Governor responds to backlash for late-term abortion remarks

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RICHMOND, VA (WWBT) — Gov. Ralph Northam continues to take heat over his comments on a controversial Virginia abortion bill.

Republicans accuse Northam, who worked as a pediatric neurologist before his election, of supporting infanticide, but the Democratic governor is saying his comments have been taken out of context.

The bill, which has already been defeated, would have allowed for only one doctor, rather than the required three doctors, to approve a third-trimester abortion if the pregnancy threatens the mother’s life.

In a radio interview on WTOP, Northam defended the bill, saying, "It’s done in cases where there may be severe deformities, there may be a fetus that’s non-viable. So in this particular example, if a mother is in labor, I can tell you exactly what would happen. The infant would be delivered. The infant would be kept comfortable. The infant would be resuscitated if that’s what the mother and the family desired, and then a discussion would ensue between the physicians and the mother.”

Prominent Republicans accused the governor of supporting “born-alive abortions.”

In an interview with the Daily Caller, President Donald Trump said, “Do you remember when I said Hillary Clinton was willing to rip the baby out of the womb? That’s what it is. That’s what they’re doing, it’s terrible.”

U.S. Sen. Marco Rubio (R-FL) tweeted, “I never thought I would see the day America had government officials who openly support legal infanticide.”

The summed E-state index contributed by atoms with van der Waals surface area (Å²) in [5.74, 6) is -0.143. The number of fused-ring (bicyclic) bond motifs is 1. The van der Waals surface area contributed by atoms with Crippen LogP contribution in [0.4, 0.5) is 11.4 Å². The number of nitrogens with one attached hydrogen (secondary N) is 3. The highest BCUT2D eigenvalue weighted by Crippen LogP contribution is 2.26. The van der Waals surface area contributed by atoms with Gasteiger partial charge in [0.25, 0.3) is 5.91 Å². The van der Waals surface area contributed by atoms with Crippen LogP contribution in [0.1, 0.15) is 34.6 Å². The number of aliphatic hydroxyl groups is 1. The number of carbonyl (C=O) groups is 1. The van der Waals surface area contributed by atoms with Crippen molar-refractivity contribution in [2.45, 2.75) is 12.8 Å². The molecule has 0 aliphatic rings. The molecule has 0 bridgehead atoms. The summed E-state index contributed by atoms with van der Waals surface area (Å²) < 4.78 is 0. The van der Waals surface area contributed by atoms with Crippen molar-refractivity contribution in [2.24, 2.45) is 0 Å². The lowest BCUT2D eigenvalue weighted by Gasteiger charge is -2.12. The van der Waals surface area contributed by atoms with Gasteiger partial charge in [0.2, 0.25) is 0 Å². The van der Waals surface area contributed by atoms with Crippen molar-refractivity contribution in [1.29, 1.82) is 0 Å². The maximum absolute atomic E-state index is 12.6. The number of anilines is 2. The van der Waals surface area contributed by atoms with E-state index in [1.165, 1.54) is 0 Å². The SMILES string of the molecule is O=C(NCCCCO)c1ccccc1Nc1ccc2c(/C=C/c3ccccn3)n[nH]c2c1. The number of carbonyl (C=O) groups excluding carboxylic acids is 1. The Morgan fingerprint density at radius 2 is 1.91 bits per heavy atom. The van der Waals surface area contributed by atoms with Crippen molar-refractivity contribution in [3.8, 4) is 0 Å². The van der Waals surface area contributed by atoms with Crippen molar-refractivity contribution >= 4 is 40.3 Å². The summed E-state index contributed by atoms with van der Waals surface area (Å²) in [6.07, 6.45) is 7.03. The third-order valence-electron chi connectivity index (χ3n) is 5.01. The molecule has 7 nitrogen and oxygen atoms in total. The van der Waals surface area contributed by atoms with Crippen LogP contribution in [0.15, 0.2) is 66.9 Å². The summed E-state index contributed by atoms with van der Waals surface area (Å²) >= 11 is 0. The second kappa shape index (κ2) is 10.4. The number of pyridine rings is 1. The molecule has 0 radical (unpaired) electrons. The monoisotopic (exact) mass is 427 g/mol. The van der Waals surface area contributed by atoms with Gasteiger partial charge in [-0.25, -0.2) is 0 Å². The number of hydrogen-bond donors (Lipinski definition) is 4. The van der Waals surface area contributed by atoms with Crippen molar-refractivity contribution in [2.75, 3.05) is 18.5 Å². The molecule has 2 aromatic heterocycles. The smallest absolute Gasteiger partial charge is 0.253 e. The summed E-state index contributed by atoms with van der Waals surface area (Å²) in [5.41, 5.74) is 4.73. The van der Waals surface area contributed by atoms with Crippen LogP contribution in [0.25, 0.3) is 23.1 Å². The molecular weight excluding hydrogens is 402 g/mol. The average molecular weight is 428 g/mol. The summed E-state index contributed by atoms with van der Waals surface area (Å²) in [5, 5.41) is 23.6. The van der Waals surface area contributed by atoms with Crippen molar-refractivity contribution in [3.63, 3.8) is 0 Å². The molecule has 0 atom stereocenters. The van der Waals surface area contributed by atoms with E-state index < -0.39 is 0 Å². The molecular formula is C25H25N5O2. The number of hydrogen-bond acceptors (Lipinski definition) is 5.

Northam’s communications director issued a statement clarifying his remarks.

The statement said “No woman seeks a third trimester abortion except in the case of tragic or difficult circumstances, such as a nonviable pregnancy or in the event of severe fetal abnormalities, and the governor’s comments were limited to the actions physicians would take in the event that a woman in those circumstances went into labor.”

"Attempts to extrapolate these comments otherwise is in bad faith and underscores exactly why the governor believes physicians and women, not legislators, should make these difficult and deeply personal medical decisions," she said.

Northam’s office says Republicans are mischaracterizing his statement for political gain.

Republican House Speaker Kirk Cox gave a floor speech — which speakers almost never do — Wednesday where he publicly scolded himself for not doing more to restrict abortions and said he worried Virginia was on the verge of adopting abortion laws similar to those in liberal states. New York just approved an abortion-law overhaul that includes a provision permitting late-term abortions when a woman's health is endangered.

On Thursday, Republican leaders held a morning press conference on the bill. Democrats, including Northam, will respond in the afternoon.

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